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Last Updated Feb. 11, 2003

The use of candles dates back to prehistoric times. They've been used for lighting, heating, and decoration. Candles might also be causing irreparable damage to your home — and your insurance might not cover it.

Candle soot

Many of the popular scented candles today are made by mixing oils into the candle wax. The more oil in a candle, the stronger the scent.  More oil also means a higher potential for soot, which can eventually coat your carpets, drapes, and furniture.

After the soot settles, cleaning it off your walls, carpet, couch, and appliances can become impossible. The electrically charged bond is too strong for household cleaners to break. You have little choice but to replace the soiled surfaces or buy new items.

Ron Bailey, engineer and owner of Bailey Engineering in Palm Beach Gardens, Florida, has tested candles. One of Bailey's tests involved using a model home as the proving ground. He burned four candles for 15 hours. Soot deposited on the walls, appliances, and drapes.

Bailey says he’s seen homes, where candle soot has caused tens of thousands of dollars worth of damage. "It's eye-opening. They had to replace the carpets and clean up and repaint the walls," he says.

One homeowner in Texas faced nearly $200,000 in damages and replacement costs because of candle soot. The soot particles infested her heating and cooling ductwork, which had to be replaced.  Much of her furniture was covered by candle soot.

Frank Vigil, a building specialist with the Applied Building Science Team at North Carolina State University, says the problems from candle soot are becoming more and more evident. Vigil has investigated several cases, including one in which he was hired by State Farm. "There was quite substantial property damage [in that case], over $10,000," he says.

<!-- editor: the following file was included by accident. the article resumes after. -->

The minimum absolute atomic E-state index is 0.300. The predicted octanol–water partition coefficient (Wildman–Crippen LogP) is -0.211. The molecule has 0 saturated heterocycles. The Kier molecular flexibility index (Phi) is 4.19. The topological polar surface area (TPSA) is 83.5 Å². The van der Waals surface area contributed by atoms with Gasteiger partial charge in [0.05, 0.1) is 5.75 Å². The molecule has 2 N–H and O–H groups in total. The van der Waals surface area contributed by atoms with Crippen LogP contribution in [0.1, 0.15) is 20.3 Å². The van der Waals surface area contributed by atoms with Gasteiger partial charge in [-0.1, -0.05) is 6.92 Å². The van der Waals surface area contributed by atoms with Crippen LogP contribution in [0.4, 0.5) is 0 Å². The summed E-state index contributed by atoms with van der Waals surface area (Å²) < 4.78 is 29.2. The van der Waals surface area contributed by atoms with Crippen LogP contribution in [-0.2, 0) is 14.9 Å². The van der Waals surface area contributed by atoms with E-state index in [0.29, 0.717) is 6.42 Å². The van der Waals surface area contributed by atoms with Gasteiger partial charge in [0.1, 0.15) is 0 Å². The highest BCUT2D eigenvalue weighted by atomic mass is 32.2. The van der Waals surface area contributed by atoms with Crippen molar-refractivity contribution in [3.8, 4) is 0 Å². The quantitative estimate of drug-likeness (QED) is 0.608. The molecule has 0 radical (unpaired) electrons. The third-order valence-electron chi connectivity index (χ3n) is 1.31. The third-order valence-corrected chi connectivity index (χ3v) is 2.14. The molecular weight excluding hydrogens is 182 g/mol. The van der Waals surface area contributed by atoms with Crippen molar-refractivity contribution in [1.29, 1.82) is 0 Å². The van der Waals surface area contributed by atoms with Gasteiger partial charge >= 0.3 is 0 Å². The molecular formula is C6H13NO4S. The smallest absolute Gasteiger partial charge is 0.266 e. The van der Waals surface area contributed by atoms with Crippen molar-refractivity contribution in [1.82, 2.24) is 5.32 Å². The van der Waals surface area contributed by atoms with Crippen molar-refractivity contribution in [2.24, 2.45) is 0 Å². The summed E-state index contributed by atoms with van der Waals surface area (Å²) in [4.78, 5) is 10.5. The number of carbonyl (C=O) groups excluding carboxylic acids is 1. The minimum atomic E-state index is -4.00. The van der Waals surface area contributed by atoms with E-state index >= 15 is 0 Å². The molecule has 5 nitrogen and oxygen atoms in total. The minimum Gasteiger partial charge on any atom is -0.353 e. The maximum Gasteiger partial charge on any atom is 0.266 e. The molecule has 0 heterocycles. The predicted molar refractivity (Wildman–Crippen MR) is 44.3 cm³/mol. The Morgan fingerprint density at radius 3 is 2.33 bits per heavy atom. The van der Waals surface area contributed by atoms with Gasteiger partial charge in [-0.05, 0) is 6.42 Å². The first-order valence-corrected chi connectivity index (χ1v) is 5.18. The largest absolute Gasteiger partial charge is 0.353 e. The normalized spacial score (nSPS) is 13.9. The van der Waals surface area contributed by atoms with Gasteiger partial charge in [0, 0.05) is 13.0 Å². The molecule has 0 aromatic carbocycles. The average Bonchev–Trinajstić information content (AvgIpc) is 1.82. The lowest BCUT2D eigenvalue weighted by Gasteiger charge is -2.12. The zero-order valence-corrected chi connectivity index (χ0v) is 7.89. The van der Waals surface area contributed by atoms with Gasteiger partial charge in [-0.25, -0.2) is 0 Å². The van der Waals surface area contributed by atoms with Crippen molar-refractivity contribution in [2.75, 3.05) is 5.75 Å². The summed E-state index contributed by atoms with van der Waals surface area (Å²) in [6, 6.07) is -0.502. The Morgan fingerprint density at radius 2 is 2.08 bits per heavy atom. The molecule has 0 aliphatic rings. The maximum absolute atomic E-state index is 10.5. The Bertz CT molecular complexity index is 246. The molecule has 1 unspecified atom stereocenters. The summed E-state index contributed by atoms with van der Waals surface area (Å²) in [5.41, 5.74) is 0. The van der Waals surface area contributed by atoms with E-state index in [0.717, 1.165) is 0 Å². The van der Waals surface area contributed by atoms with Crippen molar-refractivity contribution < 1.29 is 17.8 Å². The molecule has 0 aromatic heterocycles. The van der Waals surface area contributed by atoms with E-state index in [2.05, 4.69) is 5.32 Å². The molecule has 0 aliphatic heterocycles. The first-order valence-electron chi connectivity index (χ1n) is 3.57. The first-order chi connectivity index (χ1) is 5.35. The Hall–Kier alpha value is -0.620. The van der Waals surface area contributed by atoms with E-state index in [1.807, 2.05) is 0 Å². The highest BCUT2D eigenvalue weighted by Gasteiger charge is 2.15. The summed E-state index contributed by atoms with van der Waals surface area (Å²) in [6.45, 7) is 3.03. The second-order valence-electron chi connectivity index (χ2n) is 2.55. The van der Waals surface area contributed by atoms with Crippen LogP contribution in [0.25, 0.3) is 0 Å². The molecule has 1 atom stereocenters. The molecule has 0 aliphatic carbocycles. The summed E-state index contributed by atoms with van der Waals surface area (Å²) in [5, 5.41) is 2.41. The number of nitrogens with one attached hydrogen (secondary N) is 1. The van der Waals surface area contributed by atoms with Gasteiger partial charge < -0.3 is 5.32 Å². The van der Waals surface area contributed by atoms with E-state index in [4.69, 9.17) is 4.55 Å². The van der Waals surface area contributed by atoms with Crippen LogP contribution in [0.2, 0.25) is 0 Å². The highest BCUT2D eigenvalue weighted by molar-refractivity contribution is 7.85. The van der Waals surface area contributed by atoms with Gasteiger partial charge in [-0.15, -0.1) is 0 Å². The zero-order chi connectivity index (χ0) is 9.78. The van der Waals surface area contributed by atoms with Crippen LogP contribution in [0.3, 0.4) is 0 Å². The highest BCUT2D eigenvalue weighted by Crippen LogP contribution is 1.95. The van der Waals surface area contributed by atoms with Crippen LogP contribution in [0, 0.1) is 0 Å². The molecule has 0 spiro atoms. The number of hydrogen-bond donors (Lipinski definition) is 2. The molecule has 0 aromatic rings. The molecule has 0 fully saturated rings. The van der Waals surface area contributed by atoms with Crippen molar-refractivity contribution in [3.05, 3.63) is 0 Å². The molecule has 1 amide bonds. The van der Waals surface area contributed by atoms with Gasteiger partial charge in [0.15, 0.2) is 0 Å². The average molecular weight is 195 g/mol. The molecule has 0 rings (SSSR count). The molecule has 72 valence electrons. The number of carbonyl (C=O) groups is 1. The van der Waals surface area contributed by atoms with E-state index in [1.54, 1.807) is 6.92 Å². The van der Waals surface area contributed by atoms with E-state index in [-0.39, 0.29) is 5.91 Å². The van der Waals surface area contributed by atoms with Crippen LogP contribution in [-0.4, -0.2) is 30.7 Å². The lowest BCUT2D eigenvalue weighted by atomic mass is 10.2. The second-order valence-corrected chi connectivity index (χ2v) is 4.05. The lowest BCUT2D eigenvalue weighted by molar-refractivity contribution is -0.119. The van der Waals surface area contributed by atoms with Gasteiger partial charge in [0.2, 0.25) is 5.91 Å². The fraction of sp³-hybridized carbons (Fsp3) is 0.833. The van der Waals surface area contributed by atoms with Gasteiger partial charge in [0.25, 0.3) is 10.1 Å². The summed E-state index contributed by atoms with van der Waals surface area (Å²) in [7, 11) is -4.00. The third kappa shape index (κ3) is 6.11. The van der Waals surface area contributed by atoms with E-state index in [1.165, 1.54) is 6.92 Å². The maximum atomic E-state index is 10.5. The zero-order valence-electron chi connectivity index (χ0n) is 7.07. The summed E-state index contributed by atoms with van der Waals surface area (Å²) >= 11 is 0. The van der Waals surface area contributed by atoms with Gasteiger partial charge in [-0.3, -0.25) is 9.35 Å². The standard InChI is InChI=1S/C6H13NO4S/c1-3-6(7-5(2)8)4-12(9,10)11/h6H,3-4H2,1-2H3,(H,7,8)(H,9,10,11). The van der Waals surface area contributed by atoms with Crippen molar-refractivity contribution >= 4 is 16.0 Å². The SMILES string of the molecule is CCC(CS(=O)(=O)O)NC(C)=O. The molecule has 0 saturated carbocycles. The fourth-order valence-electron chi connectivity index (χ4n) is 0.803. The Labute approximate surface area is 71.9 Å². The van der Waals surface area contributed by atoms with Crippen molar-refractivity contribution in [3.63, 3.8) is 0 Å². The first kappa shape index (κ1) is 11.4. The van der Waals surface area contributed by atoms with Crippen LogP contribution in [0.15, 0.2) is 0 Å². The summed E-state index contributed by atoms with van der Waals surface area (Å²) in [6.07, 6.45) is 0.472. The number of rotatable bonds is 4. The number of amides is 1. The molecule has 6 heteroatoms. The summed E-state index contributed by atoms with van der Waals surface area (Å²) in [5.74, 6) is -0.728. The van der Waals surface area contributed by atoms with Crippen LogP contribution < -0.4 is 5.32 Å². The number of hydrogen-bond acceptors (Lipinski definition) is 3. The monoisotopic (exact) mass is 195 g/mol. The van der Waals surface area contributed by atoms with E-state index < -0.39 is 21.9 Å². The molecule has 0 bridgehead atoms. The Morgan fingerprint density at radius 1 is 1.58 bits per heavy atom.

Vigil says he knows of many claims made against insurance companies as a result of soot from candles. "This is becoming a big issue, near epidemic in proportions," he says.

Home insurance might not pay

Insurance companies have not addressed candle soot specifically in homeowner's policy language, and the industry's stance on the issue is ambiguous.

"There's a potential for coverage, but like every other claim, it will be investigated on its own merits," says Phil Supple, a spokesman for State Farm. "We would look particularly closely at the 'named peril provision' in the policy." That's the provision spelling out what is and what is not covered. In addition, home insurance policies have what's called a "sudden and accidental occurrence" provision, which separates harmful events that happen suddenly from those that develop over time.

Candle makers warn customers about soot

Candle-Lite Incorporated, based in Leesburg, Ohio, does provide specific warnings on its candles about soot. Some of its warning labels read, "For best burning performance and to reduce soot emissions, trim wick to ¼ inch, and do not burn candle near a draft."

Most labels don't say why consumers should trim the candle's wick before lighting. "The labels are to ensure the candles burn evenly," says Maryanne McDermott, executive vice president of the National Candle Association, a group that provides guidelines for the industry. McDermott says an even-burning candle won't produce soot.

"There could be deposits that certainly would be noticeable," says Jim Becker, an engineer for American Greetings' candle unit. "I've had experiences in my home in which I've burned a candle and there was a lot of smoke that was generated. I'm sure a very bad situation could arise."

McDermott points out, "Candles have been used for hundreds of years without problems." Of course, the tremendous popularity of aromatherapy and scented candles presents problems that no one has dealt with before. McDermott also says burning candles in drafty places — which can create soot — is a "dumb thing to do. You can see [the uneven burning]. I think it's common sense."